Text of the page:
Other common tax obligations you must meet when closing your business include:

You need to notify the ATO after you close your business, and to finalise your accounts.

Tax obligations must be finalised before you cancel your ABN or GST registrations.

Additional obligations

Even if a business is closed, it will still be registered with government entities including ASIC and ABR. After your last day of operating your business, you’ll need to:

See if you meet the requirements and need to:

If you sell your business, you may need to transfer your business name instead.

Check the effect on other business registrations before you cancel anything.

Cancel any licences or permits with your local council or licensing authority. For example, you may need to apply to cancel a liquor licence, or a licence to play music or films.

Review your finances

You will need to review your business's finances, including any and all assets and debts. If you have debts, you will need to pay these first.

Decide if you need to sell your business assets such as stock, equipment, vehicles and licences.

If you sell your assets, consider if you need to pay:

Solvency and insolvency

Your next steps depend on if your company is solvent (and able to pay any debts), or insolvent (and unable to pay its debts).

You can contact the Small Business Financial Counselling Support Line for free advice on 1800 413 828, or visit their website

If your company is solvent, you may need to look at winding up your company.

If you can’t pay your debts you may need to consider insolvency and:

  • liquidation
  • voluntary administration
  • receivership, or
  • bankruptcy.

There are penalties for trading while insolvent. However, if your business has been impacted by the COVID-19 pandemic, there are some temporary measures in place that might help.

If you have been trading while insolvent, you need to speak to an insolvency specialist.

Other things to consider

Informing your suppliers and customers, closing accounts and policies and tying up loose ends.

Suppliers and customers

Give enough notice to suppliers that your business is closing so they can plan ahead. Also decide how to tell your customers.

For example, you can use your social media accounts or a sign at your business. You may also be able to generate more income in the last few weeks if your customers know you’re closing.

Business premises

Before you leave your business premises for good, make sure you:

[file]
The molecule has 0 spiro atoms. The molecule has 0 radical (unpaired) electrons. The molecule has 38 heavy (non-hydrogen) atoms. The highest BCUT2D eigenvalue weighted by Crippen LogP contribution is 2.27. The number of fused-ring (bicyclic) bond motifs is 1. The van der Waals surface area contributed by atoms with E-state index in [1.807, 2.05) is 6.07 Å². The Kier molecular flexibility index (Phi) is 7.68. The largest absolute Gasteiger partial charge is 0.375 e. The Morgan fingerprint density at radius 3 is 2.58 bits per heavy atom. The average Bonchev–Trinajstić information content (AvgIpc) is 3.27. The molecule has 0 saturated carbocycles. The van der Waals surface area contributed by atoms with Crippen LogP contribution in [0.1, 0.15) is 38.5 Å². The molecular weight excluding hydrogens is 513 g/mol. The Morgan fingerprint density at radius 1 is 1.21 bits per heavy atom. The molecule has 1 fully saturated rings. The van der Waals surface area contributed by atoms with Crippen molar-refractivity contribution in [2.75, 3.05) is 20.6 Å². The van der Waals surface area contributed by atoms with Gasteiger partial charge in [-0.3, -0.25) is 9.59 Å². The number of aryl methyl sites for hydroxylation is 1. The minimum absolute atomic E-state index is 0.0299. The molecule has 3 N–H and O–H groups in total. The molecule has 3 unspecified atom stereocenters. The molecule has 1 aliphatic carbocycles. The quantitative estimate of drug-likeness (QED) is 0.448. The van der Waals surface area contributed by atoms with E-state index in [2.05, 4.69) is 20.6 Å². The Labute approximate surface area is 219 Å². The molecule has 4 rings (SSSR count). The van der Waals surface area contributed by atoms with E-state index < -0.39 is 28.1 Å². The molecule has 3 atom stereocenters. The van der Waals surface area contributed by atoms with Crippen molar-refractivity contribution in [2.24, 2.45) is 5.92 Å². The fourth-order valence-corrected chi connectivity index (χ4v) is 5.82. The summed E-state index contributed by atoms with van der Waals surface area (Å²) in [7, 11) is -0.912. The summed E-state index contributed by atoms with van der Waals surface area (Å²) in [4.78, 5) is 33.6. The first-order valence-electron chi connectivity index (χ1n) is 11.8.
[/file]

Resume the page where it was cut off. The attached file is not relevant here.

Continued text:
• dispose of all waste
  • redirect your mail
  • disconnect utilities and services, such as:
    • electricity
    • water
    • phone and internet.

Business accounts

Notify your bank that you want to close your business bank accounts.

Online accounts

Remove your business’s online presence and ask other website owners to remove links to it. Cancel any accounts, profiles or registrations, such as your:

  • social media
  • web hosting
  • website.

Insurance policies

Cancel your business insurance policies, such as:

  • workers compensation insurance
  • public liability insurance
  • commercial property insurance
  • compulsory third party (CTP) insurance
  • commercial car insurance.

Keep in mind, you may need to get run-off cover. This type of liability insurance protects you if someone suffers a loss from work done by your business after it closes.

Speak to a qualified insurance broker if you need guidance.

Alternatives to closing

Before you make the final decision to close your business down, consider if you can:

You can also close your business in different ways, such as;

  • closing it down and selling any assets
  • selling it
  • merging it with another business
  • passing it on to another person.

If you'd like some more advice around the decision to close your business, you can contact the SBC, or the ATO, who can help you assess if your business is still financially viable

There may be more things to consider. You can get started by watching the ATO’s selling or closing your business video.

After you close

Records and privacy obligations

All records related to closing your business (including tax records) must be kept for 5 years. Business registration and employment records must be kept for 7 years.

Keep your business records after you close. These include your:

  • sales and purchases
  • payments to employees and contractors
  • payments to other businesses.

You should keep electronic or hard copies of other records, including:

  • receipt books
  • sale reconciliations
  • accounting software
  • spreadsheets
  • web-based systems.

If you hold any personal information of customers, employees or contractors, it is very important to make sure that you comply with privacy laws. You might need to securely store some records and ensure the destruction of others.

Check what to do with these records to comply with privacy for small business laws.

Related links